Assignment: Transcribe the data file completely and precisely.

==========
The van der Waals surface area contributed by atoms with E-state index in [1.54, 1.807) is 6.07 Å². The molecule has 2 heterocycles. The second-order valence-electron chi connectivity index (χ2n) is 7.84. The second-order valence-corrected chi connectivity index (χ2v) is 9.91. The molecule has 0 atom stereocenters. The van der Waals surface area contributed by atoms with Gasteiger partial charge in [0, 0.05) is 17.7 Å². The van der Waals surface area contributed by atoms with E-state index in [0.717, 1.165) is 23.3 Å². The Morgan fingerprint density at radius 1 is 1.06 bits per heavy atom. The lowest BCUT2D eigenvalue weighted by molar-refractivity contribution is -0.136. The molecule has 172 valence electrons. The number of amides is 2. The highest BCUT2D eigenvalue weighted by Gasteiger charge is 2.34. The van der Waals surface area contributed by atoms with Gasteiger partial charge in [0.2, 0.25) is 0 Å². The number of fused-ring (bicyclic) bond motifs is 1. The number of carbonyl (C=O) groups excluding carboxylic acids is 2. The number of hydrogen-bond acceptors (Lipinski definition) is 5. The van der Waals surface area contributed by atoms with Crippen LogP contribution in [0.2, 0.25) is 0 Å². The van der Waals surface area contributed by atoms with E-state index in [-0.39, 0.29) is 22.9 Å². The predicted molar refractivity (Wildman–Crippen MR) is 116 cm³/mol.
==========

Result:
The van der Waals surface area contributed by atoms with E-state index in [1.54, 1.807) is 6.07 Å². The molecule has 2 heterocycles. The second-order valence-electron chi connectivity index (χ2n) is 7.84. The second-order valence-corrected chi connectivity index (χ2v) is 9.91. The molecule has 0 atom stereocenters. The van der Waals surface area contributed by atoms with Gasteiger partial charge in [0, 0.05) is 17.7 Å². The van der Waals surface area contributed by atoms with E-state index in [0.717, 1.165) is 23.3 Å². The Morgan fingerprint density at radius 1 is 1.06 bits per heavy atom. The lowest BCUT2D eigenvalue weighted by molar-refractivity contribution is -0.136. The molecule has 172 valence electrons. The number of amides is 2. The highest BCUT2D eigenvalue weighted by Gasteiger charge is 2.34. The van der Waals surface area contributed by atoms with Gasteiger partial charge in [0.2, 0.25) is 0 Å². The number of fused-ring (bicyclic) bond motifs is 1. The number of carbonyl (C=O) groups excluding carboxylic acids is 2. The number of hydrogen-bond acceptors (Lipinski definition) is 5. The van der Waals surface area contributed by atoms with Crippen LogP contribution in [0.2, 0.25) is 0 Å². The van der Waals surface area contributed by atoms with E-state index in [-0.39, 0.29) is 22.9 Å². The predicted molar refractivity (Wildman–Crippen MR) is 116 cm³/mol.